Every film from Roger Ebert's "Great Movies" essays.
A.I. Artificial Intelligence
Journey to a world where robots dream and desire.
Eleven-year-old David is the first android with human feelings. He is adopted by the Swinton family to test his ability to function. Before they are done testing him though David goes off on his own following his wish to be a human. He is on an odyssey to understand the secret to his existence. A science fiction film from Steven Spielberg taken over from Stanley Kubrick.
But in the beginning, didn't God create Adam to love him?
Its known that the elusive Kubrick was good friends with Steven Spielberg; the two brains even had dinner together and often talked for hours about their respective beliefs, influences and cinematic creations. What I would give to see, or hear those two talk...
Artificial Intelligence is the cinematic embodiment of those dinner table talks.
Obviously, the melding of minds between two titans of cinema was going to be a very peculiar project. A.I. is what some would like to describe as a rough handoff, or uneasy transition. The film was almost entirely conceptualized by the great Kubrick before being suddenly handed off to Spielberg a couple years short of…
A person recently told me that while he felt unprepared to raise children, he definitely intended to have them, sooner rather than later, with the hope that their existence would bring order and focus to a life lacking all these attributes. This seems like a terrible but definitely not untypical plan, and the question is what kind of abuse, neglect, resentful behavior and other forms of parental distancing take place when (as must often be the case) children turn out not to be reliable emotional crutches or conveyers of constant feel-good vibes but flawed, idiosyncratic human beings for whom no reaction is yet normal or expected, adolescents who will be frustratingly strange and inadvertently terrifying until they've been exposed to…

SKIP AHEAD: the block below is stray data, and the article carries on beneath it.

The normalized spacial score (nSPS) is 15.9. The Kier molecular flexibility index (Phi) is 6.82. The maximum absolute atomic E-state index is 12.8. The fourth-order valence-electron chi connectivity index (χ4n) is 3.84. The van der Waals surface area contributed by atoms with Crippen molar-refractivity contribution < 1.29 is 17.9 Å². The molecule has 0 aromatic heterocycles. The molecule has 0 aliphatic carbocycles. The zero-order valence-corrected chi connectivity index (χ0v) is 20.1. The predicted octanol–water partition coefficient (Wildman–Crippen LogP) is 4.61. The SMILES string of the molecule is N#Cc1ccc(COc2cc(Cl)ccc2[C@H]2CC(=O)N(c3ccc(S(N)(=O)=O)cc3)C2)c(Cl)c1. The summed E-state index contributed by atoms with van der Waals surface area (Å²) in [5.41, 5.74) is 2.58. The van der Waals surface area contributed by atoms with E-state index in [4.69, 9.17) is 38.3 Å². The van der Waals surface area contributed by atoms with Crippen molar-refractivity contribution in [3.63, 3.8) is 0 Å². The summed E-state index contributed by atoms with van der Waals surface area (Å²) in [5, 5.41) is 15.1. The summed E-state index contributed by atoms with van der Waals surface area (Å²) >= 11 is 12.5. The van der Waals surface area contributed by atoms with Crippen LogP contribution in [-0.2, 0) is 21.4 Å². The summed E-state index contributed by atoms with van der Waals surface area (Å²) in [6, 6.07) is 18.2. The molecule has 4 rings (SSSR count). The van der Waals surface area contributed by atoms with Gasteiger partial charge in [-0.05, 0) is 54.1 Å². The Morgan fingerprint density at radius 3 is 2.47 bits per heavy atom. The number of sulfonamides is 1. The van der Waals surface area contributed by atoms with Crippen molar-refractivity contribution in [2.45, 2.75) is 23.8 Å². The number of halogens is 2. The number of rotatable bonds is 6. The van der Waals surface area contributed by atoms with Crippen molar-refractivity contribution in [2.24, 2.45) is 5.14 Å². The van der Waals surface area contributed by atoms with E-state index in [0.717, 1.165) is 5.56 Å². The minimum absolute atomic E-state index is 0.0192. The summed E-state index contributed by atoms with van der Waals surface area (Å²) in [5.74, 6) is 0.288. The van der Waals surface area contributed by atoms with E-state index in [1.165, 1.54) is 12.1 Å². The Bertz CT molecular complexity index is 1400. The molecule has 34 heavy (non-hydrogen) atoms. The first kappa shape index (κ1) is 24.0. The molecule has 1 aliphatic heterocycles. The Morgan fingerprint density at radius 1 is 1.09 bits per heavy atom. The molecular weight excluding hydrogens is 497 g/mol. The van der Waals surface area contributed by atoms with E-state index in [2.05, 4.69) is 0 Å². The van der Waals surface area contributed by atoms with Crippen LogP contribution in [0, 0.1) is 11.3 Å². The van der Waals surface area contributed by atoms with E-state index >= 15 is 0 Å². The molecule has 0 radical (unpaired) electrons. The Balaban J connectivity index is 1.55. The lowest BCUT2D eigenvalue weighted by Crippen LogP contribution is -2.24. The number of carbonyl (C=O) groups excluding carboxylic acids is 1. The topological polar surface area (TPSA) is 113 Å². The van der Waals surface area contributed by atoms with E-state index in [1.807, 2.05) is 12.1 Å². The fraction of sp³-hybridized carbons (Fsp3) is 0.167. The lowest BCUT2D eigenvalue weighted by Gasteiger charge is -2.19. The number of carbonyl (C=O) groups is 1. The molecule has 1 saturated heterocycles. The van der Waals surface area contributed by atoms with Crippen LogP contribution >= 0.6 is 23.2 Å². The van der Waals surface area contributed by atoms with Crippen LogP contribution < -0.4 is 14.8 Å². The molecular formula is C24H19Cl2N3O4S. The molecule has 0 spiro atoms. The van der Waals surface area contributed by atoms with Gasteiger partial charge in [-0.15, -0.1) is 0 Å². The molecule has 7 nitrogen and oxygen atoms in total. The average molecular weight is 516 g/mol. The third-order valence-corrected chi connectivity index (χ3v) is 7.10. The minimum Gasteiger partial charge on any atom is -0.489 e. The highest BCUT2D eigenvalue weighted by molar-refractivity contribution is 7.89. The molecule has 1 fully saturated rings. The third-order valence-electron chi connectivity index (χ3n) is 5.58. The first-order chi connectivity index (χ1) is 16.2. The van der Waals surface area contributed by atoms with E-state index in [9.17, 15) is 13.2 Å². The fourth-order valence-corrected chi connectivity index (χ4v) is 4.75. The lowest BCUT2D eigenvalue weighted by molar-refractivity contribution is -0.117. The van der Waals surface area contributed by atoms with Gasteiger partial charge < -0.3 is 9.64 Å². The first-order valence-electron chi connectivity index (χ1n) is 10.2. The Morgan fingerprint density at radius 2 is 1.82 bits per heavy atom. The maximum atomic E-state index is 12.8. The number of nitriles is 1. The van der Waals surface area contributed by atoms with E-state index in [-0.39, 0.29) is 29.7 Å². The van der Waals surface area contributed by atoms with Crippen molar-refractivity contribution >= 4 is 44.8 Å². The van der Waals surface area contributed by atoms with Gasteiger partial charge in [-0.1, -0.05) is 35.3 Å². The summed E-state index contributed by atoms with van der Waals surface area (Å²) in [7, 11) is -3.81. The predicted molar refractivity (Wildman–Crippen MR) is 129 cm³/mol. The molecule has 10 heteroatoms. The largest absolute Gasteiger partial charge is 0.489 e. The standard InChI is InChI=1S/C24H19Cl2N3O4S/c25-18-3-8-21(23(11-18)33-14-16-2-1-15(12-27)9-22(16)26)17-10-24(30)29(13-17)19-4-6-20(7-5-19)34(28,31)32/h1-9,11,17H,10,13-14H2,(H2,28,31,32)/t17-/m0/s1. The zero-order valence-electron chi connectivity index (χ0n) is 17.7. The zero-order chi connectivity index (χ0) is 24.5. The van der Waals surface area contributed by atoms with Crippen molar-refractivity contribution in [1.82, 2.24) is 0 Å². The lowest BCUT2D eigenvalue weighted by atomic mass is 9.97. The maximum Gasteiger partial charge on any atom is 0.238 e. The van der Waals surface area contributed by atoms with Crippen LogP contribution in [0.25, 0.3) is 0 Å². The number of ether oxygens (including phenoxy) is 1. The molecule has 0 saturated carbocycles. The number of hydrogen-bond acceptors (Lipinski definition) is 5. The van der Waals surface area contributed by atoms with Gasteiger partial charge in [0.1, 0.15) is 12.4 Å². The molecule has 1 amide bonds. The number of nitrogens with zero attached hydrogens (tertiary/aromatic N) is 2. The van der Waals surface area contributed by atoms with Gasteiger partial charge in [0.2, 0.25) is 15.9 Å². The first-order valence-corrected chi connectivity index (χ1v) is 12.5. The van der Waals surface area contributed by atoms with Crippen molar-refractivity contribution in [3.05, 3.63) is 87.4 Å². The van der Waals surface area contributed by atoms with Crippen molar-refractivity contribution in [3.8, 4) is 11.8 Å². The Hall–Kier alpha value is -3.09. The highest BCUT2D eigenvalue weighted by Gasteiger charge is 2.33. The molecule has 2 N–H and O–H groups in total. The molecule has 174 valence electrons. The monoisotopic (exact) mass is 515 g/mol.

As the months on the calendar continue to fall off far too rapidly and the years start to sound more like a science fiction setting rather than the present, the year 2001 starts to remind me less of the Kubrick masterpiece and more of a time long since passed. While I recall the memories of things that will be impossible to forget, like the surreal day in September in which America was attacked, very little of what I personally experienced back then will register in my mind ever again. I was 17 years old and the days I lived then all blur together in a mess of underage alcohol consumption and raging hormones, but oddly enough I have carried a…
‘Artificial Intelligence’, world famous director Steven Spielberg’s somewhat overlooked 2001 film about a robotic boy that is longs for his human foster mother’s love, is dividable into three chapters. First there is the prologue, of which I was afraid it would comprise the environment for the whole film, that aroused feelings of awkwardness, quite a bit like ‘We Need to Talk About Kevin’ did. The moral dilemmas that are brought up in here are forced down the viewer’s throat and as such I was very happy to see that the movie took a turn into a much more fun second part, wherein our protagonist teamed up with a middle-aged male love-robot, played by Jude Law. For what seems like a…